Getting started in eventing

Taking that first step into affiliated eventing is a big moment for anyone and last week Simon Blake, Chief Executive Officer of the National Union of Students, did just that. We caught up with Simon after his first BE event to see how he got on.

I grew up in Cornwall and rode throughout my childhood. I dreamed of being ‘properly’ horsey. My version of ‘properly’ horsey would have required A LOT more money. I was lucky to have two ponies and horses on loan. I was involved in North Cornwall Pony Club and, while I was at university in Cardiff, I took part in the riding club. There were about five years when I didn’t ride at all, but I started again in 2002. Since moving to London I have absolutely craved the countryside and horses.
I share my horse Renetra [‘Ren’] with my friend Victoria [Tory] Nash, who lives in Wiltshire. Tory looks after Ren most of the time and I visit at weekends. My training mostly consists of going on a treadmill in order to stay fit, but the actual riding I do at weekends – as you can imagine, birthdays and weddings get in the way, so I can’t always get there! But riding is my joy. 
I had never really done eventing before and it was the same for Ren – she’s 20 and had never done cross country until last year. We did some practice and had a go at a hunter trial. She had been terrified of water and through practice we had always coaxed her through, but on the day of the hunter trial last October she just went through and absolutely loved it, so we thought we’d try eventing. 
We decided to do a BE event because the cross country jumps tend to be more inviting. As a happy amateur I want a cross country course where the jumps are solid. We looked for an event that had a BE80(T) class and was within driving distance – Ascott Under Wychwood was the first one. We waited to see if we would get balloted out, but we didn’t and we were so excited. 
I went along on the Saturday to walk the course and ask some questions. It turns out I didn’t have the right back protector, so it’s a good job I checked! Everyone – the volunteers and the coach who walked the show jumping course with us – was really friendly and encouraging. I expected to feel a bit amateur. Questions I could ask at 15 I felt a bit silly asking now, at the age of 44 and eventing for the first time. But everyone was kind and there was lots of camaraderie and good luck wishes. 
On the Sunday, we got there with two and a half hours to spare. When we first arrived, Ren was looking all over the place, but because we had plenty of time we were able to let her take it all in.
I hadn’t done dressage on grass with Ren before. I thought it was a reasonable test, but I was very happy to get the score of 31. Show jumping is always slightly nerve-wracking – a few years ago, almost every time we went out I fell off. We had her back and saddle checked, and it turned out the saddle had pinched her. At the event, during the warm-up, I went to do the parallel and she stopped. Later I realised that actually she didn’t stop, I stopped! But I remembered the words Tom Searle, who used to teach me, always said: “Ride her like you stole her,” and I went into the ring with his words, and Tory’s: “Don’t just sit there, ride it!” in my head. We went clear in the show jumping – I was beaming.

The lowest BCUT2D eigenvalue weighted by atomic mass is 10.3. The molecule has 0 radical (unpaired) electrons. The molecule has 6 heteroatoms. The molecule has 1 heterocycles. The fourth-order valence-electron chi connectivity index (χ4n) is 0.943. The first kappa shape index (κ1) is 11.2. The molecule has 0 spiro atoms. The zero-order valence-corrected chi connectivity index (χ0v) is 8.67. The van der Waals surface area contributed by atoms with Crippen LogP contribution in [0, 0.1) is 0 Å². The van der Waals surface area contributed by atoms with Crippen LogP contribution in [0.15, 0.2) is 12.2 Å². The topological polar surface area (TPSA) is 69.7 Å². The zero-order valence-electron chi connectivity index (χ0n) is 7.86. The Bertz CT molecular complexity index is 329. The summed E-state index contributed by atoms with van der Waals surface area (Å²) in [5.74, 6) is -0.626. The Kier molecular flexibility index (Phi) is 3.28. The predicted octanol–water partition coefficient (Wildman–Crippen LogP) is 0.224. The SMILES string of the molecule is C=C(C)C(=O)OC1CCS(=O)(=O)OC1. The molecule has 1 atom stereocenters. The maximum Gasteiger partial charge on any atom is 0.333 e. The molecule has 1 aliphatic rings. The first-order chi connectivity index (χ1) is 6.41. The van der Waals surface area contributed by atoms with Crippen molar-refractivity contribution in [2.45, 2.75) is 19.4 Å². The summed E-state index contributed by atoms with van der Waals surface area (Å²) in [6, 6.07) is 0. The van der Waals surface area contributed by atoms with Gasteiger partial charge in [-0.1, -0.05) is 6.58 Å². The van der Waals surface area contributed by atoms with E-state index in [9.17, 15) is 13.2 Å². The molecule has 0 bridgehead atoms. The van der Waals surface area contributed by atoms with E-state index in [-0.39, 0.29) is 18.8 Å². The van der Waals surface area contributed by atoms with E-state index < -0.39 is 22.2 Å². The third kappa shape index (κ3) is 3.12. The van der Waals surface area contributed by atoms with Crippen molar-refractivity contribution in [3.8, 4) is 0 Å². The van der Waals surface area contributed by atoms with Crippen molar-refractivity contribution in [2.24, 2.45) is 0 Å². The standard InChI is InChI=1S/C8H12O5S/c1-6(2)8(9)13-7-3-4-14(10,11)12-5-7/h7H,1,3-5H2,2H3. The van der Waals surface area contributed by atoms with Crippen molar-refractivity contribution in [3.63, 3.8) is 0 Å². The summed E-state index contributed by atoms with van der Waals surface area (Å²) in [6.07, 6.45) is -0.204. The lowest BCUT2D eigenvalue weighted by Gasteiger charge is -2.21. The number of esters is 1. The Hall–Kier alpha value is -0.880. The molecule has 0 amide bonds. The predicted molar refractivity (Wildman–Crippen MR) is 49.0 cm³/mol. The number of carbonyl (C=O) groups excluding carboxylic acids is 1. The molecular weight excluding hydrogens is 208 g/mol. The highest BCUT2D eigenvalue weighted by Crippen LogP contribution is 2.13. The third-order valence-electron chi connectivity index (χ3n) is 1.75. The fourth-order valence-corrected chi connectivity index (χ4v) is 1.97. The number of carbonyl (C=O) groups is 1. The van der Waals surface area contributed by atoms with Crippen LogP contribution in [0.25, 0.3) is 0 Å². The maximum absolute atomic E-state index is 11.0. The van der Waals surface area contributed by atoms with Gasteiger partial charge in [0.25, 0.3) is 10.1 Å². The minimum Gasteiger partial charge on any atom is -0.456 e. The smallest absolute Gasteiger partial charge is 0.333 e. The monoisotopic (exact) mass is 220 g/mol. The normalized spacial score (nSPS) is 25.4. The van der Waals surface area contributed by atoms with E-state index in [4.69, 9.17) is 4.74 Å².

Then we got to the cross country. All of the fences looked fine, apart from the water, but I thought by the time we got to it we’d keep momentum. We hesitated, but Ren was brave and went through. After that I’m surprised I didn’t fall off – my smile was so big! Just the memory of it makes me smile, and after the show jumping and cross country Ren honestly looked like she was beaming – she was so pleased with herself.
The key thing is to just give it a go. It might seem intimidating because it’s ‘affiliated’, but it was as friendly as being at Pony Club. Everyone seemed to want everybody else to have a good time and, at this level, enjoying it and ensuring the horses enjoy it is the priority. Because you’ve got three disciplines, it’s unlikely that all of them are going to go badly, and the woman in the lorry next to me was really positive, even though she hadn’t had the best day – nobody appeared too grumpy if they did badly. There was a really nice vibe and atmosphere. When I tweeted about doing the event, Paul Tapner and Harry Meade both liked it which was really encouraging. Eventing is a sport where people of all levels of confidence and experience can take part. 
I’ve got three more BE events coming up, which I intend to enter: Calmsden, West Wilts and Bovington. Tory and I were talking excitedly about everything we would like to do this year and next, but we’ll have to see how Ren is. At 20, she’s got quite low mileage, but hopefully we’ll have another couple of years. I definitely want to do more eventing, whether on Ren or another horse, and would like to do some BE90s if possible. We’ll take it one step at a time.

If you would like to get started in eventing find lots of advice and guidance HERE.